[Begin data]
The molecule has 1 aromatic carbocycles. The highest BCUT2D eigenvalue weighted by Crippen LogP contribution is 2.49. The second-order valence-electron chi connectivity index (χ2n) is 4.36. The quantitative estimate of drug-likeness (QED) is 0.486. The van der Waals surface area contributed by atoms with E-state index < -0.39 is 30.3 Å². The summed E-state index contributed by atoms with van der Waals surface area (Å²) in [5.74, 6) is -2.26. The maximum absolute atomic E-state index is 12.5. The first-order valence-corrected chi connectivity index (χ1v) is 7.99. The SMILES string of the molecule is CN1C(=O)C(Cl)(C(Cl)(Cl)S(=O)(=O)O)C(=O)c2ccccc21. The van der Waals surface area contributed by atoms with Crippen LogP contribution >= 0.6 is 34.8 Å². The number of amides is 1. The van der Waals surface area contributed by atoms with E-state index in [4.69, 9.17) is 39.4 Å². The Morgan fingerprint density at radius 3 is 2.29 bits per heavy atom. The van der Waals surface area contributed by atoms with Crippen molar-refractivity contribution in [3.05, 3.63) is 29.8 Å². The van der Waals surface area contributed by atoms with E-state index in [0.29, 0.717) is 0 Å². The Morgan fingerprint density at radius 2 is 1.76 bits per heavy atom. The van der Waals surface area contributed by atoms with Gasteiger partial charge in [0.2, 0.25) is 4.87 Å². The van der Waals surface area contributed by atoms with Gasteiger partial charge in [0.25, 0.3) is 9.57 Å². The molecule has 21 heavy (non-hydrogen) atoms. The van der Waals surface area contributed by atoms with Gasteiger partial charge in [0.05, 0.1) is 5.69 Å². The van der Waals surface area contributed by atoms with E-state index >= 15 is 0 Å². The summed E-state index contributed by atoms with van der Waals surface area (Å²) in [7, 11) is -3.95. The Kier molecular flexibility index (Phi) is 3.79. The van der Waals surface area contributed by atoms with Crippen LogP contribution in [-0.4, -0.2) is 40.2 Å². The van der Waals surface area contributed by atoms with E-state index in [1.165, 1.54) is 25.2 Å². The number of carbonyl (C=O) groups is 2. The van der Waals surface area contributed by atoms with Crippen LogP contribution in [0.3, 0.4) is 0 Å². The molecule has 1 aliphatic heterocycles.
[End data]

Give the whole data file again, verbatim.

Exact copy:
The molecule has 1 aromatic carbocycles. The highest BCUT2D eigenvalue weighted by Crippen LogP contribution is 2.49. The second-order valence-electron chi connectivity index (χ2n) is 4.36. The quantitative estimate of drug-likeness (QED) is 0.486. The van der Waals surface area contributed by atoms with E-state index < -0.39 is 30.3 Å². The summed E-state index contributed by atoms with van der Waals surface area (Å²) in [5.74, 6) is -2.26. The maximum absolute atomic E-state index is 12.5. The first-order valence-corrected chi connectivity index (χ1v) is 7.99. The SMILES string of the molecule is CN1C(=O)C(Cl)(C(Cl)(Cl)S(=O)(=O)O)C(=O)c2ccccc21. The van der Waals surface area contributed by atoms with Crippen LogP contribution >= 0.6 is 34.8 Å². The number of amides is 1. The van der Waals surface area contributed by atoms with E-state index in [4.69, 9.17) is 39.4 Å². The Morgan fingerprint density at radius 3 is 2.29 bits per heavy atom. The van der Waals surface area contributed by atoms with Crippen molar-refractivity contribution in [3.05, 3.63) is 29.8 Å². The van der Waals surface area contributed by atoms with E-state index in [0.29, 0.717) is 0 Å². The Morgan fingerprint density at radius 2 is 1.76 bits per heavy atom. The van der Waals surface area contributed by atoms with Gasteiger partial charge in [0.2, 0.25) is 4.87 Å². The van der Waals surface area contributed by atoms with Gasteiger partial charge in [0.25, 0.3) is 9.57 Å². The molecule has 21 heavy (non-hydrogen) atoms. The van der Waals surface area contributed by atoms with Gasteiger partial charge in [0.05, 0.1) is 5.69 Å². The van der Waals surface area contributed by atoms with E-state index >= 15 is 0 Å². The summed E-state index contributed by atoms with van der Waals surface area (Å²) in [7, 11) is -3.95. The Kier molecular flexibility index (Phi) is 3.79. The van der Waals surface area contributed by atoms with Crippen LogP contribution in [-0.4, -0.2) is 40.2 Å². The van der Waals surface area contributed by atoms with E-state index in [1.165, 1.54) is 25.2 Å². The number of carbonyl (C=O) groups is 2. The van der Waals surface area contributed by atoms with Crippen LogP contribution in [0.3, 0.4) is 0 Å². The molecule has 1 aliphatic heterocycles.